Irradiation of food[2] is the exposure of food to ionizing radiation; either high-energy electrons or X-rays from accelerators, or by gamma rays (emitted from radioactive sources as Cobalt-60 or Caesium-137). The treatment has a range of effects, including killing bacteria, molds and insect pests, reducing the ripening and spoiling of fruits, and at higher doses inducing sterility. The technology may be compared to pasteurization; it is sometimes called 'cold pasteurization', as the product is not heated. Irradiation is not effective against viruses or prions, it cannot eliminate toxins already formed by microorganisms, and is only useful for food of high initial quality.

Modified atmosphere

is a way to preserve food by operating on the atmosphere around it. Salad crops which are notoriously difficult to preserve are now being packaged in sealed bags with an atmosphere modified to reduce the oxygen (O2) concentration and increase the carbon dioxide (CO2) concentration. There is concern that although salad vegetables retain their appearance and texture in such conditions, this method of preservation may not retain nutrients, especially vitamin

Burial in the ground

Burial of food can preserve it due to a variety of factors: lack of light, lack of oxygen, cool temperatures, pH level, or desiccants in the soil. Burial may be combined with other methods such as salting or fermentation.

Many root vegetables are very resistant to spoilage and require no other preservation other than storage in cool dark conditions, for example by burial in the ground, such as in a storage clamp.

Controlled use of micro-organism Fermentation (food)

Some foods, such as many cheeses, wines, and beers will keep for a long time because their production uses specific micro-organisms that combat spoilage from other less benign organisms. These micro-organisms keep pathogens in check by creating an environment toxic for themselves and other micro-organisms by producing acid or alcohol

High pressure food preservation

Main article: High pressure food preservation

High pressure food preservation refers to high pressure used for food preservation. "Pressed inside a vessel exerting 70,000 pounds per square inch or more, food can be processed so that it retains its fresh appearance, flavour, texture and nutrients while disabling harmful microorganisms and slowing spoilage."

What is the best procedure to preserve ripe mango fruits for about 2 months?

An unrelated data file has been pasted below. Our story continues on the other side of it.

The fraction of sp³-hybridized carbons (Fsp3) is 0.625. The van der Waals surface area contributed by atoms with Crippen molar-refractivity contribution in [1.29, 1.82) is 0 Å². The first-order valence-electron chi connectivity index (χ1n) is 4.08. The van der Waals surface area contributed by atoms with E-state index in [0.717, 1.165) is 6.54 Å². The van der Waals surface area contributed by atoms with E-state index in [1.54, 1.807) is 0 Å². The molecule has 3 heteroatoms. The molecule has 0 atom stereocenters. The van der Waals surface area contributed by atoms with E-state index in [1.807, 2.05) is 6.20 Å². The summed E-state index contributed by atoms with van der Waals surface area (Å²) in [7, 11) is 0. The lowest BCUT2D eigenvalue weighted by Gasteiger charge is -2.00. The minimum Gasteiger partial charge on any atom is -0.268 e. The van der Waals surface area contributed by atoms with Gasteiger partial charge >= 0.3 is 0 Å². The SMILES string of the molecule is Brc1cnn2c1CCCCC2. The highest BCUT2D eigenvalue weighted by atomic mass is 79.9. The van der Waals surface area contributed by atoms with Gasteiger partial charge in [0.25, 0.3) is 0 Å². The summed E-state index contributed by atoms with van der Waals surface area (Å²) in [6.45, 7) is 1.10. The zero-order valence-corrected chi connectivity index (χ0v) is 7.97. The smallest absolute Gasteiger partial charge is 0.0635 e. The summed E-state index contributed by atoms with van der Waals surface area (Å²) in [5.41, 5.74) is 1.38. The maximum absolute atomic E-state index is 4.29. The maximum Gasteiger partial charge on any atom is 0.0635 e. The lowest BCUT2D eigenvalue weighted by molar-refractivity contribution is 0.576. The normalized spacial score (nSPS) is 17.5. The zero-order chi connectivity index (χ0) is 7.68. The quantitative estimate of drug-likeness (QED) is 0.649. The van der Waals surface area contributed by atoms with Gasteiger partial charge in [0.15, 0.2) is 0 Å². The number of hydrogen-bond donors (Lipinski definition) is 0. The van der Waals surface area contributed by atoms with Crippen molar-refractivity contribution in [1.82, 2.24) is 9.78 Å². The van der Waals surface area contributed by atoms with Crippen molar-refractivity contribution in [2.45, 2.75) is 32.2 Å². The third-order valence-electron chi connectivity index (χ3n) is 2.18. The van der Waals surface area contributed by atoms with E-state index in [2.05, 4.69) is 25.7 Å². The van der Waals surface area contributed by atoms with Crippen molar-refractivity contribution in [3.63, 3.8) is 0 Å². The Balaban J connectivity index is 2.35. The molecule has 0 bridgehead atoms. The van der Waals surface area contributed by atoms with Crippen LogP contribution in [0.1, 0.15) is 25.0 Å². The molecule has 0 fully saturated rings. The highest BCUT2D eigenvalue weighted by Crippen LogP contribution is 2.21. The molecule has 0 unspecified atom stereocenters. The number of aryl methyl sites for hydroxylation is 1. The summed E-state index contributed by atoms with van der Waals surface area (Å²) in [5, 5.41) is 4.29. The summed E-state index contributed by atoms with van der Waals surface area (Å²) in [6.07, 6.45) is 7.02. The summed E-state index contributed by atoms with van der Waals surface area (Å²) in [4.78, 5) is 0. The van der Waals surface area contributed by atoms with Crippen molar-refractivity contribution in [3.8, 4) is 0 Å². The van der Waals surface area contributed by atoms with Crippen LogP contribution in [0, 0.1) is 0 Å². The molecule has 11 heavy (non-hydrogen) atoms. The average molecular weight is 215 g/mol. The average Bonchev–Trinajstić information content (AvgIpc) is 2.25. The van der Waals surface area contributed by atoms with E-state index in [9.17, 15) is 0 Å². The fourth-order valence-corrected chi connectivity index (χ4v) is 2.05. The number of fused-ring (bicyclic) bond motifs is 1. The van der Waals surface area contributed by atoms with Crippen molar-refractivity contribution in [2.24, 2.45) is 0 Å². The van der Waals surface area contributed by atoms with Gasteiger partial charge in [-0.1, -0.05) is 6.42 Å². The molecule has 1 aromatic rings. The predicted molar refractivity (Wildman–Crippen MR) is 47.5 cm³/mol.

What is the best procedure to preserve ripe mango fruits for about 2 months?

PRESERVE MANGOES? YES, YOU CAN!

Want to preserve some tasty mangoes for another day?

The tropical fruit can be canned or frozen for use later, according to the U.S. National Center for Home Food Preservation.

Here’s how:

• Selection: According to Pete Luckett, forget what you’ve learned about other fruit as “a good mango may be as hard as a turnip or as soft as a ripe avocado. The leathery skin may be thick or thin, smooth and taut or gently wrinkled.”

Smell the stem end and avoid those that give off a kerosene aroma as they might be overripe. Choose those that smell sweet.

• Ripening: Under ripe mangoes can be ripened at home out of the fridge and away from direct sunlight.

• Cutting: Hold the mango toward you on its narrow side, and slice down on one side of the seed. Then make a similar cut on the other side. With the two seedless pieces, you can peel them and slice as you like. Or, by holding the mango skin side down, use a knife to score the fruit without going through the skin. Then fold the skin inside out and slice from the skin or serve as is.

• Freezing: Wash, peel and slice. Arrange slices on a flat pan and freeze. Once frozen, store in a plastic freezer bag or sealed containers. Or puree slices in a blender or food processor. Sugar can be added if preferred and then pack into containers and freeze.

• Canning: Pack slices into jars. Cover with a 30% syrup solution. (To ensure proper food safety, use a canning guide).